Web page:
Activist Panusaya "Rung" Sithijirawattanakul on Wednesday denied any attempt to overthrow the monarchy in demands made and other actions during anti-government rallies.
"They said I am trying to overthrow (the monarchy) when I am only asking for reform," she wrote a short Twitter message after the Constitutional Court's ruling on her case.
The court ruled Ms Panusaya, who is a Thammasat University student, human rights lawyer Arnon Nampa and activist Panupong "Mike" Jadnok aimed at overthrowing the democratic institution with the King as head of state in their speeches during a rally at Thammasat University Rangsit campus on Aug 10 last year and at other events afterwards.
Their actions violated Section 49 of the constitution, the court ruled.
The Twitter hashtag #reformnotabolishment reacted strongly after the judges delivered their ruling.
The United Front of Thammasat and Demonstration issued a statement refusing to accept the ruling of the court, saying the judges refused to allow the three protesters to present additional evidence in their defence.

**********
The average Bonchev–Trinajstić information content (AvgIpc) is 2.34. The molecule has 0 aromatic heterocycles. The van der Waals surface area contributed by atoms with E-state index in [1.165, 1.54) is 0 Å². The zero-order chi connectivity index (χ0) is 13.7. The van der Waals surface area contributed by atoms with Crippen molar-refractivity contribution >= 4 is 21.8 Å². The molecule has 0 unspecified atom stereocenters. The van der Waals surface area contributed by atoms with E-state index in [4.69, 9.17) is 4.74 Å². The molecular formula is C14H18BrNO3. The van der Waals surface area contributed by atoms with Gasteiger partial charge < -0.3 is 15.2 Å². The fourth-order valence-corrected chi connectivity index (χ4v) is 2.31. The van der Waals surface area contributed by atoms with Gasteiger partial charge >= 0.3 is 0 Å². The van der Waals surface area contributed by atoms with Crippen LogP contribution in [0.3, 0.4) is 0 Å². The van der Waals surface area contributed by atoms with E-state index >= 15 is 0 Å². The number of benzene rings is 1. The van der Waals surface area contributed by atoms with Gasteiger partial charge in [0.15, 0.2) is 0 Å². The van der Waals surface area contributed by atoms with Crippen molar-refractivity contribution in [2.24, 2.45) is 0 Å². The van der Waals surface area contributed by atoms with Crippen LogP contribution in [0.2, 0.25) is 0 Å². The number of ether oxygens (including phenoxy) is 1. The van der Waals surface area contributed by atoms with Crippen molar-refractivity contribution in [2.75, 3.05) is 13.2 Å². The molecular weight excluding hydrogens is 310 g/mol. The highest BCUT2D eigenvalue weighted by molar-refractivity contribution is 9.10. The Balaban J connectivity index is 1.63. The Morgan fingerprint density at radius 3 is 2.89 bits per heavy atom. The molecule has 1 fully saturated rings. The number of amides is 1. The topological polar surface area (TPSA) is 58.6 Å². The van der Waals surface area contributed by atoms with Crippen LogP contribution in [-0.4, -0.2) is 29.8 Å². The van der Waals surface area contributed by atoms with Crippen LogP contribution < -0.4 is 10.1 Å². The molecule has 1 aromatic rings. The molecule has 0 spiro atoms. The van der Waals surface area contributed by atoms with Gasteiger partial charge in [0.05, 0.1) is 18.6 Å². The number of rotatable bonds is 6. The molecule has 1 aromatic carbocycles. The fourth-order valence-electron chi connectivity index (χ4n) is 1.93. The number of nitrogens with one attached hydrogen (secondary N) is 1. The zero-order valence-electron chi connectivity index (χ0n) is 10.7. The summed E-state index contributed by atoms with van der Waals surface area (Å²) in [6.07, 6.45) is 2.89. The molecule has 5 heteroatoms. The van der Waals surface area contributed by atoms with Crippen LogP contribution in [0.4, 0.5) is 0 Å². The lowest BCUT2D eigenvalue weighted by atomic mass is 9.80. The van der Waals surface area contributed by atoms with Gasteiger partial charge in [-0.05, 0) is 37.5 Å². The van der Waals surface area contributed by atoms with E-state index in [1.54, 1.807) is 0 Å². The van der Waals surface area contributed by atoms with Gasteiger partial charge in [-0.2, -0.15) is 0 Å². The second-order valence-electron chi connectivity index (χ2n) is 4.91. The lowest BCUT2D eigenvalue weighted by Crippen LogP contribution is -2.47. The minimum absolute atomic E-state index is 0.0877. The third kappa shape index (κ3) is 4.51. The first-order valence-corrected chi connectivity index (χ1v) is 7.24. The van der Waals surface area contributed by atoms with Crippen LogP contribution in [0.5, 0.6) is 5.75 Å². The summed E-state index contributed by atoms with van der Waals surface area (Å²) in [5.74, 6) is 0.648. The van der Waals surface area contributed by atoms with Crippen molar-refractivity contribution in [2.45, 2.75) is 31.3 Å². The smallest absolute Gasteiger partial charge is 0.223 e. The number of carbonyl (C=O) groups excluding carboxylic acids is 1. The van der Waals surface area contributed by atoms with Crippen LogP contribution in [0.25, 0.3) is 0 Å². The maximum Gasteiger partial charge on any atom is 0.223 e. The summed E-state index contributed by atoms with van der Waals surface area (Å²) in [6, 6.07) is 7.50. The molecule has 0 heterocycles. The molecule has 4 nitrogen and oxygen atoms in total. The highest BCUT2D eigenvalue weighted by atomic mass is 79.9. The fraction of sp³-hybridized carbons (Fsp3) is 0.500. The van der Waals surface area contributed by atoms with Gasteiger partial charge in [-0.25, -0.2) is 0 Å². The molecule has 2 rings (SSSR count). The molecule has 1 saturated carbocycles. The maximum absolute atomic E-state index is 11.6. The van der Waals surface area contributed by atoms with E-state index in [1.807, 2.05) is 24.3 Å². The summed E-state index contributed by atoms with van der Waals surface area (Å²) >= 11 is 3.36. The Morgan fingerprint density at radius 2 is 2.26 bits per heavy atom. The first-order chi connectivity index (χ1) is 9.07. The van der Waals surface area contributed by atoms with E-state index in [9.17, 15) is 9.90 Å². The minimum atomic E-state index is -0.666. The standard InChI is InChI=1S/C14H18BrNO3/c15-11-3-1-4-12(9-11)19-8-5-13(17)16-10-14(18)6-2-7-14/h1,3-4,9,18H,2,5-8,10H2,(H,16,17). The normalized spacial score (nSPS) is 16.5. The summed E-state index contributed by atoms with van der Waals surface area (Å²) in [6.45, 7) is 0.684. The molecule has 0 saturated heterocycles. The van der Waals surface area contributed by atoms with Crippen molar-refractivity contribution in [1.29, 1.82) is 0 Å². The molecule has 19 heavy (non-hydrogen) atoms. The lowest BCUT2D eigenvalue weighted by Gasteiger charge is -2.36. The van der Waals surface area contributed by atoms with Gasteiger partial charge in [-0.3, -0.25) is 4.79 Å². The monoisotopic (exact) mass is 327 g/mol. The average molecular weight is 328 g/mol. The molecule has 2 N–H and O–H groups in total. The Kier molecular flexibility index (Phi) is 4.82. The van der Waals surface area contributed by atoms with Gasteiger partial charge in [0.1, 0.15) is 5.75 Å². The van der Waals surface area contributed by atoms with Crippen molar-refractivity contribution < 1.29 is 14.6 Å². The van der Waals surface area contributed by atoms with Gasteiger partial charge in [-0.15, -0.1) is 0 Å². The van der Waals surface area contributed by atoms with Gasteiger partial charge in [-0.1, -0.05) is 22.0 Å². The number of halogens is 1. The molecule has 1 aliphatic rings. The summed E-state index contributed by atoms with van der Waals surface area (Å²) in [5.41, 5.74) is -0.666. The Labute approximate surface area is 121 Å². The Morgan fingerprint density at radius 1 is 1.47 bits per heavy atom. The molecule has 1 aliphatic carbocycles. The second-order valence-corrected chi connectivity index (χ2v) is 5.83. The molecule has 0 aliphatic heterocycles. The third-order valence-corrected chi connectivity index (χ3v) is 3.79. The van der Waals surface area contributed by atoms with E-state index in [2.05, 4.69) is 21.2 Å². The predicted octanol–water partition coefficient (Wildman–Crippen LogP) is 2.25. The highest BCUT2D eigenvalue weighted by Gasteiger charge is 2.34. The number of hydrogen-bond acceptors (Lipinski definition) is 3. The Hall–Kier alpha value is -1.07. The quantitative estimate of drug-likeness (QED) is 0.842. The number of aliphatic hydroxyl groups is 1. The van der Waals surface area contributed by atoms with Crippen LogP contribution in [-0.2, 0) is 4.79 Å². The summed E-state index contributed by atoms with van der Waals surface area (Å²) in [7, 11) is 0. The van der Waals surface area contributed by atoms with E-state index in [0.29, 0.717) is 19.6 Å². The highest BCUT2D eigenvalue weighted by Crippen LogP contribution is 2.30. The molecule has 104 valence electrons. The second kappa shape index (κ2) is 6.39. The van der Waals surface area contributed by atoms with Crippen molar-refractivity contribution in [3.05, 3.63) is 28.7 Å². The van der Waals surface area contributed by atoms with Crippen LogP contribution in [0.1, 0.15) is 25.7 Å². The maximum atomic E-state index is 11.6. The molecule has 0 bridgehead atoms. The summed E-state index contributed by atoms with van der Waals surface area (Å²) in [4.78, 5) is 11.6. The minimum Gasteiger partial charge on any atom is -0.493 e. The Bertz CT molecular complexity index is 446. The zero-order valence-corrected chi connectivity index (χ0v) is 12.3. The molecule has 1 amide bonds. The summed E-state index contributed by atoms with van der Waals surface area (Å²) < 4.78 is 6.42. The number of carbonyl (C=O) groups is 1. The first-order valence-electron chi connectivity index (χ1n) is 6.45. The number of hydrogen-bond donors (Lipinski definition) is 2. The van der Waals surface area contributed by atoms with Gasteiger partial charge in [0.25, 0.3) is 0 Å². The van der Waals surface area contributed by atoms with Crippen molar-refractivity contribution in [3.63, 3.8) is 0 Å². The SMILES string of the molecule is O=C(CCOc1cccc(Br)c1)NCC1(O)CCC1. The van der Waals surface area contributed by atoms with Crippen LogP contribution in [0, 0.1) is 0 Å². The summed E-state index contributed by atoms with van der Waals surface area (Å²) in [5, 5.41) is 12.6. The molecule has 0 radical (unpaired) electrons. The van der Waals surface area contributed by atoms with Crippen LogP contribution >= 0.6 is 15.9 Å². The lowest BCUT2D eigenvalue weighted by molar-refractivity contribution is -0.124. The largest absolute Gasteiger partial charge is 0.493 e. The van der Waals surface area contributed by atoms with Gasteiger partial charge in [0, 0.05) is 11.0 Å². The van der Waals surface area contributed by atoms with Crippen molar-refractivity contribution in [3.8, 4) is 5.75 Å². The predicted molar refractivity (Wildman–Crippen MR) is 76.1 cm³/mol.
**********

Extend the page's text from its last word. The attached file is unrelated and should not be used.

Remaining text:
The group also said they had no intention to overthrow the constitutional monarchy.
Supporters of the three activists waiting outside the court premises set fire to a model of the Democracy Monument in protest at the ruling.
The court ruled on Wednesday on a petition filed for consideration by Natthaporn Toprayoon, a former adviser to the Ombudsman, in September last year.
"The ruling today is a starter, that peace will finally be returned to society," Mr Natthaporn said after the ruling, which also bans all activities threatening the highest institution.
He said the court's decision would lead to the Election Commission deciding whether to move for the disbandment of the Move Forward Party. Mr Natthaporn claims the party supported the protests.